Nanoscale Identification of Extracellular Organic Substances at the Microbe–Mineral Interface by Scanning Transmission X-ray Microscopy

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Author(s)

    • Mitsunobu Satoshi
    • Graduate Division of Nutritional and Environmental Sciences, University of Shizuoka
    • Takahashi Yoshio
    • Institute of Materials Structure Science, High-Energy Accelerator Research Organization (KEK)|Department of Earth and Planetary Science, The University of Tokyo
    • Zhu Ming
    • Graduate Division of Nutritional and Environmental Sciences, University of Shizuoka
    • Takeichi Yasuo
    • Institute of Materials Structure Science, High-Energy Accelerator Research Organization (KEK)|The Graduate University for Advanced Studies
    • Suga Hiroki
    • Department of Earth and Planetary Systems Science, Hiroshima University
    • Makita Hiroko
    • Japan Agency for Marine-Earth Science and Technology (JAMSTEC)
    • Sakata Masahiro
    • Graduate Division of Nutritional and Environmental Sciences, University of Shizuoka
    • Ono Kanta
    • Institute of Materials Structure Science, High-Energy Accelerator Research Organization (KEK)|The Graduate University for Advanced Studies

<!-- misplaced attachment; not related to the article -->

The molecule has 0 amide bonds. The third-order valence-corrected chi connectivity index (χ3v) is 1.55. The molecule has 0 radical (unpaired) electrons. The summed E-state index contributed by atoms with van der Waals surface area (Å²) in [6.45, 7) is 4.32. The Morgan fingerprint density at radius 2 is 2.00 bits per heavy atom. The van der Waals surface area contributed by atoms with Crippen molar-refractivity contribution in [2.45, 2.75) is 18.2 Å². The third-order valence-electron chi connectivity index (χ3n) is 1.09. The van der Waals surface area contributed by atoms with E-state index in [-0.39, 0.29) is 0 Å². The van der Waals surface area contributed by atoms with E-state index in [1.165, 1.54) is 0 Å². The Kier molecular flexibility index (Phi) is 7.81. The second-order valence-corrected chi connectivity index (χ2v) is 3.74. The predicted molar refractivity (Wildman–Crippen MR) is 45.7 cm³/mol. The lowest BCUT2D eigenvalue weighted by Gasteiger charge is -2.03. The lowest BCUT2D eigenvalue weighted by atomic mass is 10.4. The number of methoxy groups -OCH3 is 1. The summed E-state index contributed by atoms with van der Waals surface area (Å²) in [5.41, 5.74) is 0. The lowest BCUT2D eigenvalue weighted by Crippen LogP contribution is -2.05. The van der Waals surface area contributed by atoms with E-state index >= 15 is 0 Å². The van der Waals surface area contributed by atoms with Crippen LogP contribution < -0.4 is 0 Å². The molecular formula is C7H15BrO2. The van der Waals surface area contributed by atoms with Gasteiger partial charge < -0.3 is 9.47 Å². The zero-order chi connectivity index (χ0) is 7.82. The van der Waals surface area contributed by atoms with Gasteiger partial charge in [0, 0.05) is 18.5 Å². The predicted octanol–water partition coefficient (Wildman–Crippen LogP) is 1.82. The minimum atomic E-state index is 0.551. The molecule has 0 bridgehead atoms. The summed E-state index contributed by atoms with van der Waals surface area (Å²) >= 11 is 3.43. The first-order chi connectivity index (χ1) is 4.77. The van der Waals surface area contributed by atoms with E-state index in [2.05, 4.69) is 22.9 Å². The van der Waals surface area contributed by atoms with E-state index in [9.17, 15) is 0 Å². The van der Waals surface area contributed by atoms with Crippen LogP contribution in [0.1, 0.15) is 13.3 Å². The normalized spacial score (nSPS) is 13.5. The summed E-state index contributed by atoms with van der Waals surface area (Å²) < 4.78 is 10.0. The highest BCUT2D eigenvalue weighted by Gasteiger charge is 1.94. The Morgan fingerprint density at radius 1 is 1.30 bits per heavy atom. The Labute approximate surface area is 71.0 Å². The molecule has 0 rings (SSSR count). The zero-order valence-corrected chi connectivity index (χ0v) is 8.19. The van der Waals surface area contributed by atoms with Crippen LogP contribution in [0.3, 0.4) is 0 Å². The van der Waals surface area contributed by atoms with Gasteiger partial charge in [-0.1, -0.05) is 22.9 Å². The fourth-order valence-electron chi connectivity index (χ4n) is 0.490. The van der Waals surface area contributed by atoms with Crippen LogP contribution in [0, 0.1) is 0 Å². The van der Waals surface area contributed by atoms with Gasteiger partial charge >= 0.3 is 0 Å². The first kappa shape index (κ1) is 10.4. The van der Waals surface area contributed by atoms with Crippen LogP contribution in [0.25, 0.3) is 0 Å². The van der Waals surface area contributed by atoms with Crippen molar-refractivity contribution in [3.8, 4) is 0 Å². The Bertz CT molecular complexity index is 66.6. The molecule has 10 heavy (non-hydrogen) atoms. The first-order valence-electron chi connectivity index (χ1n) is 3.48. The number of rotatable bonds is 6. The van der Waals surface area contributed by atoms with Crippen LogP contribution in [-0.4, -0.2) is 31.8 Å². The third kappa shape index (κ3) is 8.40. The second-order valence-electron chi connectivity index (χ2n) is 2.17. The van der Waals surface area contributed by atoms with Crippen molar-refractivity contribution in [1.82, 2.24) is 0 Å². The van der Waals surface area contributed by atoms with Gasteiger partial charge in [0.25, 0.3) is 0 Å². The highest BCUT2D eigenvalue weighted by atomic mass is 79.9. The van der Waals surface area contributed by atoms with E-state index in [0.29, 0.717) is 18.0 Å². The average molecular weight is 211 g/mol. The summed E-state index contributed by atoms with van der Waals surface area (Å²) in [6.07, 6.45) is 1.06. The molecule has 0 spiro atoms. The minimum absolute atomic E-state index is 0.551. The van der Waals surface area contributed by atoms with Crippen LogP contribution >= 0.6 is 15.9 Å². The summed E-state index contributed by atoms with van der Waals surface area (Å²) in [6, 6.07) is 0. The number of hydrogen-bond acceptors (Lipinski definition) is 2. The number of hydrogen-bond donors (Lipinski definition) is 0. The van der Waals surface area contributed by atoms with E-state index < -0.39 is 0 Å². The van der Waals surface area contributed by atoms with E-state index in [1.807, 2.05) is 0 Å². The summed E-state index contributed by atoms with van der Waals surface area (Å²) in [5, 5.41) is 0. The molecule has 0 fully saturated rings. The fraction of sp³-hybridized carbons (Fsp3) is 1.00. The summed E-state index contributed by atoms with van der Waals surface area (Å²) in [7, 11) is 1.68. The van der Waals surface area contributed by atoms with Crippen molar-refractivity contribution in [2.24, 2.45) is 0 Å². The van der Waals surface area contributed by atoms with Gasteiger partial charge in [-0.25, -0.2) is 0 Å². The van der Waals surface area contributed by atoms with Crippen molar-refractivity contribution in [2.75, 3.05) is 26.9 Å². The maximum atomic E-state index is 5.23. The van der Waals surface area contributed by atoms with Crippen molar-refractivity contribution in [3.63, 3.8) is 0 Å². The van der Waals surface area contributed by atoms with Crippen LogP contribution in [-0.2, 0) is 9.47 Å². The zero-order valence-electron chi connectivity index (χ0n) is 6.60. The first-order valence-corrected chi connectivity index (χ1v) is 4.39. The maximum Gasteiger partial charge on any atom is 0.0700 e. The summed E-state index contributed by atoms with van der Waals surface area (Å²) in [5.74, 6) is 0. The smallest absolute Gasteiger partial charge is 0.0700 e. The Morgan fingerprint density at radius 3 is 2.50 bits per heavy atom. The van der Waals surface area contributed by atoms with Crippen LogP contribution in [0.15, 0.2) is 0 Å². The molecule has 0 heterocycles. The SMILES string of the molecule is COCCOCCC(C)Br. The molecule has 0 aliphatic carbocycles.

• Mase Kazuhiko
    • Institute of Materials Structure Science, High-Energy Accelerator Research Organization (KEK)|The Graduate University for Advanced Studies

Abstract

In the present study, we applied a scanning transmission X-ray microscopy (STXM) technique to investigate the spatial distribution of biomolecules at the microbe–mineral boundary during bioleaching process of pyrite (FeS<sub>2</sub>). STXM-based carbon and oxygen near-edge X-ray absorption fine structure (NEXAFS) directly showed that polysaccharides were localized within 150 nm of the bacteria–pyrite boundary and that sessile bioleaching bacteria produced polysaccharides-abundant extracellular biomolecules on the pyrite grain. The STXM-based NEXAFS technique has multiple advantages: (i) a high spatial resolution less than 50 nm, (ii) a nondestructive analytical technique with a high element of specificity, (iii) X-ray spectroscopic chemical speciation useful for the analysis of hydrated biomolecules. Thus, the STXM-based NEXAFS technique is a powerful tool to investigate the mechanism of biological process occurring at the microbe–mineral interface.

Journal

  • Chemistry Letters

    Chemistry Letters 44(1), 91-93, 2015

    The Chemical Society of Japan

Codes

  • NII Article ID (NAID)
    130004701548
  • Text Lang
    ENG
  • ISSN
    0366-7022
  • Data Source
    J-STAGE 
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